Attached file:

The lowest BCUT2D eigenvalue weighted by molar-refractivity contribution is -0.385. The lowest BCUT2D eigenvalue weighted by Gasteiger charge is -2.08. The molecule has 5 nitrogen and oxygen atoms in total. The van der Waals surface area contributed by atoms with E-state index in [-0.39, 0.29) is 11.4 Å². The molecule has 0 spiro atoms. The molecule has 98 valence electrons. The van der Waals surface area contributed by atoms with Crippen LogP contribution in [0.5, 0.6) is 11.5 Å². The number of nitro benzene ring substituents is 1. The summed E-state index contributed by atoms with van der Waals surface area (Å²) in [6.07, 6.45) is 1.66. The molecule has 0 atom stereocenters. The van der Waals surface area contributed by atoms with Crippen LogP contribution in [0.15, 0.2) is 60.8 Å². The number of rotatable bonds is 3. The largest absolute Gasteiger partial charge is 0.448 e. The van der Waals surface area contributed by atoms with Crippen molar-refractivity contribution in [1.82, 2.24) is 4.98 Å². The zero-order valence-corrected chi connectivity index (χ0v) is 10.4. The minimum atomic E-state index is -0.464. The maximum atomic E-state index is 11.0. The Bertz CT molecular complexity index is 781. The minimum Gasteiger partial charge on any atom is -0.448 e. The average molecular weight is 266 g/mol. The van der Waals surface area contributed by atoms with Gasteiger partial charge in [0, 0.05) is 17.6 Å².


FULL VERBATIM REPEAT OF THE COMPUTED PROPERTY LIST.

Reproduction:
The lowest BCUT2D eigenvalue weighted by molar-refractivity contribution is -0.385. The lowest BCUT2D eigenvalue weighted by Gasteiger charge is -2.08. The molecule has 5 nitrogen and oxygen atoms in total. The van der Waals surface area contributed by atoms with E-state index in [-0.39, 0.29) is 11.4 Å². The molecule has 0 spiro atoms. The molecule has 98 valence electrons. The van der Waals surface area contributed by atoms with Crippen LogP contribution in [0.5, 0.6) is 11.5 Å². The number of nitro benzene ring substituents is 1. The summed E-state index contributed by atoms with van der Waals surface area (Å²) in [6.07, 6.45) is 1.66. The molecule has 0 atom stereocenters. The van der Waals surface area contributed by atoms with Crippen LogP contribution in [0.15, 0.2) is 60.8 Å². The number of rotatable bonds is 3. The largest absolute Gasteiger partial charge is 0.448 e. The van der Waals surface area contributed by atoms with Crippen molar-refractivity contribution in [1.82, 2.24) is 4.98 Å². The zero-order valence-corrected chi connectivity index (χ0v) is 10.4. The minimum atomic E-state index is -0.464. The maximum atomic E-state index is 11.0. The Bertz CT molecular complexity index is 781. The minimum Gasteiger partial charge on any atom is -0.448 e. The average molecular weight is 266 g/mol. The van der Waals surface area contributed by atoms with Gasteiger partial charge in [0, 0.05) is 17.6 Å².